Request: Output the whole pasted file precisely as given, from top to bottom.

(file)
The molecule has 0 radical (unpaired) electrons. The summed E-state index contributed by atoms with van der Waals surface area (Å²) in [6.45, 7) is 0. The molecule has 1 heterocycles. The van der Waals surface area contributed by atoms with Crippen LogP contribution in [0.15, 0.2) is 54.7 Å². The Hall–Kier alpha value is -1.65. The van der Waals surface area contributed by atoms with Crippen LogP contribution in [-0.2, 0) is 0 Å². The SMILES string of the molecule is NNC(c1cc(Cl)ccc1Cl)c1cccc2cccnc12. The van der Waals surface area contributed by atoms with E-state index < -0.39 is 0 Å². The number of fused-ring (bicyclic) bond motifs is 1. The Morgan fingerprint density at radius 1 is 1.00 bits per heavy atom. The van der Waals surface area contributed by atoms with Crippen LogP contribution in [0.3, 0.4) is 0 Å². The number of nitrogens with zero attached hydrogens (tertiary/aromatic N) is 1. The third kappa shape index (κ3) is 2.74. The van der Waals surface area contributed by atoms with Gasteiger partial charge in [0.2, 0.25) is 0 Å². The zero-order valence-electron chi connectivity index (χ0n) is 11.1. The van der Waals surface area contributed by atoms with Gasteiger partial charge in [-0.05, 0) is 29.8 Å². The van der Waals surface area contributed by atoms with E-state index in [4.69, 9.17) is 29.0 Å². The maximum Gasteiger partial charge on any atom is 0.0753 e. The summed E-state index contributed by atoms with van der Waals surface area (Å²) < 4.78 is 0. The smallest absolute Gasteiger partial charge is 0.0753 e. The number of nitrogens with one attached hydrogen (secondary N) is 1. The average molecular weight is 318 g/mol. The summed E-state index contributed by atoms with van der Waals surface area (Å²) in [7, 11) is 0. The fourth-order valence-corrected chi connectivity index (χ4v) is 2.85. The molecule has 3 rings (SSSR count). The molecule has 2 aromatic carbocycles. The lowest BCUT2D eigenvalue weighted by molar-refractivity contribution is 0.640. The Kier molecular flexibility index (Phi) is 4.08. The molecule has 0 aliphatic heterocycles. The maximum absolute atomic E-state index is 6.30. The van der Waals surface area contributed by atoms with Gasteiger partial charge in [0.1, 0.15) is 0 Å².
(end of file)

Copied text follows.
The molecule has 0 radical (unpaired) electrons. The summed E-state index contributed by atoms with van der Waals surface area (Å²) in [6.45, 7) is 0. The molecule has 1 heterocycles. The van der Waals surface area contributed by atoms with Crippen LogP contribution in [0.15, 0.2) is 54.7 Å². The Hall–Kier alpha value is -1.65. The van der Waals surface area contributed by atoms with Crippen LogP contribution in [-0.2, 0) is 0 Å². The SMILES string of the molecule is NNC(c1cc(Cl)ccc1Cl)c1cccc2cccnc12. The van der Waals surface area contributed by atoms with E-state index < -0.39 is 0 Å². The number of fused-ring (bicyclic) bond motifs is 1. The Morgan fingerprint density at radius 1 is 1.00 bits per heavy atom. The van der Waals surface area contributed by atoms with Crippen LogP contribution in [0.3, 0.4) is 0 Å². The number of nitrogens with zero attached hydrogens (tertiary/aromatic N) is 1. The third kappa shape index (κ3) is 2.74. The van der Waals surface area contributed by atoms with Gasteiger partial charge in [0.2, 0.25) is 0 Å². The zero-order valence-electron chi connectivity index (χ0n) is 11.1. The van der Waals surface area contributed by atoms with Gasteiger partial charge in [-0.05, 0) is 29.8 Å². The van der Waals surface area contributed by atoms with E-state index in [4.69, 9.17) is 29.0 Å². The maximum Gasteiger partial charge on any atom is 0.0753 e. The summed E-state index contributed by atoms with van der Waals surface area (Å²) < 4.78 is 0. The smallest absolute Gasteiger partial charge is 0.0753 e. The number of nitrogens with one attached hydrogen (secondary N) is 1. The average molecular weight is 318 g/mol. The summed E-state index contributed by atoms with van der Waals surface area (Å²) in [7, 11) is 0. The fourth-order valence-corrected chi connectivity index (χ4v) is 2.85. The molecule has 3 rings (SSSR count). The molecule has 2 aromatic carbocycles. The lowest BCUT2D eigenvalue weighted by molar-refractivity contribution is 0.640. The Kier molecular flexibility index (Phi) is 4.08. The molecule has 0 aliphatic heterocycles. The maximum absolute atomic E-state index is 6.30. The van der Waals surface area contributed by atoms with Gasteiger partial charge in [0.1, 0.15) is 0 Å².